Frequently Asked Questions about Protecting Your Trade Mark on Tropical Islands

Advances in communication and travel have opened trade routes and access for consumers and traders across many industries.  Commerce in far-flung islands is no longer hampered by distance and a number of island states are now establishing their own intellectual property laws.  It is increasingly important to bear in mind the development of National trade mark laws particularly in countries where formal trade mark rights have been dependent on overseas registrations.

These are some of the countries where we have recently been asked how best to protect trade mark rights:

The British Virgin Islands allocates registered trade mark rights through an extension of an existing UK trade mark application.  The resulting British Virgin Islands registration is dependent on the UK base registration and any changes to the UK base registration must also be made to the British Virgin Islands registration The British Virgin Islands Trade Marks Act 2013 comes into force on 1 September 2015. Once the new Act is in force, trade mark registrations in the British Virgin Islands must be secured through a registration filed on a National basis.

French Polynesia has historically been covered by an extension of the French National registrations.  The extension of those rights is no longer automatic.  Older National registrations will continue to cover French Polynesia but National applications filed between 3 March 2004 and 31 January 2014 require separate validation if French Polynesia is to be covered.  National trade mark applications filed after 31 January 2014 require the owner to opt in to coverage in French Polynesia, if it is desired.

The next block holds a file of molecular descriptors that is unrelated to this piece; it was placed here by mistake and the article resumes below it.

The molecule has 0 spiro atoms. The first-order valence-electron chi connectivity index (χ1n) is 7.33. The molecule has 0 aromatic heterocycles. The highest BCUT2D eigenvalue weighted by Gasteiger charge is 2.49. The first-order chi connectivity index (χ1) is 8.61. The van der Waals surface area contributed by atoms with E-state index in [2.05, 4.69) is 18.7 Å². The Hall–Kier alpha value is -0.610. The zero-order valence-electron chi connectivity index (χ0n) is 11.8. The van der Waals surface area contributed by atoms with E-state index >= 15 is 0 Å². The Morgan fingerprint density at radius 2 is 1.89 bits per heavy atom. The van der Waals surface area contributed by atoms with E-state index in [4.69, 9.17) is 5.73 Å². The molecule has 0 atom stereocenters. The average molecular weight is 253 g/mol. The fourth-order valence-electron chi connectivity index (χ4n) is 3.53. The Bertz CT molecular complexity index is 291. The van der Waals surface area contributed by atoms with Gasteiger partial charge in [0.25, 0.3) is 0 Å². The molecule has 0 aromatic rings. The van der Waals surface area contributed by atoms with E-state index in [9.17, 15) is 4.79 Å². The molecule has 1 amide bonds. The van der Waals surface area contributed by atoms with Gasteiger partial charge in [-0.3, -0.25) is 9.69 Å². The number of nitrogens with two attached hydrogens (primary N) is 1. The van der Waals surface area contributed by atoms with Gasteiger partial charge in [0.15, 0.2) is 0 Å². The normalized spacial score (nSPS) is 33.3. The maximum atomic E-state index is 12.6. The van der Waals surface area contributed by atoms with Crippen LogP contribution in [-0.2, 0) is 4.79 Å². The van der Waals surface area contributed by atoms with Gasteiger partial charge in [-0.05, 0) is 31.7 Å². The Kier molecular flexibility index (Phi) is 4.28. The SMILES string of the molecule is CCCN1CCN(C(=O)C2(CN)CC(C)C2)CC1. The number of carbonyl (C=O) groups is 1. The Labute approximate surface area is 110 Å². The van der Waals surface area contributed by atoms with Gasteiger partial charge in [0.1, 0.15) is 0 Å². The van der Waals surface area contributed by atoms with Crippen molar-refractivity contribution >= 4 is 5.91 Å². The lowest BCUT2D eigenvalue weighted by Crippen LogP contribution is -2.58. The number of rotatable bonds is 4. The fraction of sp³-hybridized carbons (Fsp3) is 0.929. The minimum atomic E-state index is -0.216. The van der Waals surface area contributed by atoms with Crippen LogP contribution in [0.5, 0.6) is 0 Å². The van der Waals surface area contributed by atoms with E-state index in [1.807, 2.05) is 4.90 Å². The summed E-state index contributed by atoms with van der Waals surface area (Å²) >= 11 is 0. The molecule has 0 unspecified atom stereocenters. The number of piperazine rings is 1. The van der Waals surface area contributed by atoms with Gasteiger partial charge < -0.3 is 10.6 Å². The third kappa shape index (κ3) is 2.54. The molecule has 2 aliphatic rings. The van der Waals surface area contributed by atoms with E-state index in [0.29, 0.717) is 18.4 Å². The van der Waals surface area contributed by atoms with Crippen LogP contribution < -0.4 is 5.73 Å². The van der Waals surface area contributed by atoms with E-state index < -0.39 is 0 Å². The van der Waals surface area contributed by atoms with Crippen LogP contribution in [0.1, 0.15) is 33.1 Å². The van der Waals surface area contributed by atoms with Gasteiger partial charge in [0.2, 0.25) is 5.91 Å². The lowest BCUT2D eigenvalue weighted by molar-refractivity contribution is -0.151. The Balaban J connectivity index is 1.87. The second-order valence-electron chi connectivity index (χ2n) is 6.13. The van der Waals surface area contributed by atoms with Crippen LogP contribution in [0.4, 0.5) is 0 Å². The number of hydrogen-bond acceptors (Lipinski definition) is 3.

Vanuatu previously required an existing UK trade mark application or registration as a base to secure a Vanuatu trade mark right.  The Trade Marks Act 2011 transfers any rights secured under this system to National Vanuatu trade mark rights.  Trade mark applications should now be filed under the new Act and re-registration of a UK registration is no longer possible.

The Marshall Islands was once a US territory and trade mark rights were covered by US legislation.  No National legislation has been adopted since the Marshall Islands secured full sovereignty in 1986 so at the moment trade mark registrations cannot be secured.  Trade mark rights in the Marshall Islands depending upon common law rights and publication of cautionary notice is recommended to draw attention to those rights.

The Cook Islands was covered by the New Zealand Trade Marks Act 1953.  However, when that legislation was repealed and replaced by the 2002 Act, reference to the Cook Islands was removed.  Nothing was included in the 2002 Act to address transfer of trade mark registrations which used to cover the Cook Islands or to cover new trade mark rights sought in the Cook Islands.  At the moment there are no mechanisms to register trade mark rights in the Cook Islands so traders need to rely on their common law rights.  Publication of cautionary notices are recommended to draw attention to those rights.

Tuvalu, Kiribati and the Solomon Islands still operate under a system of re-registration based upon a registration in the UK.  The registration is valid for the duration of the UK registration and renewable once the UK registration is renewed.

This list is by no means exhaustive and we recommend on-going review with our network of local agents as the law continues to develop.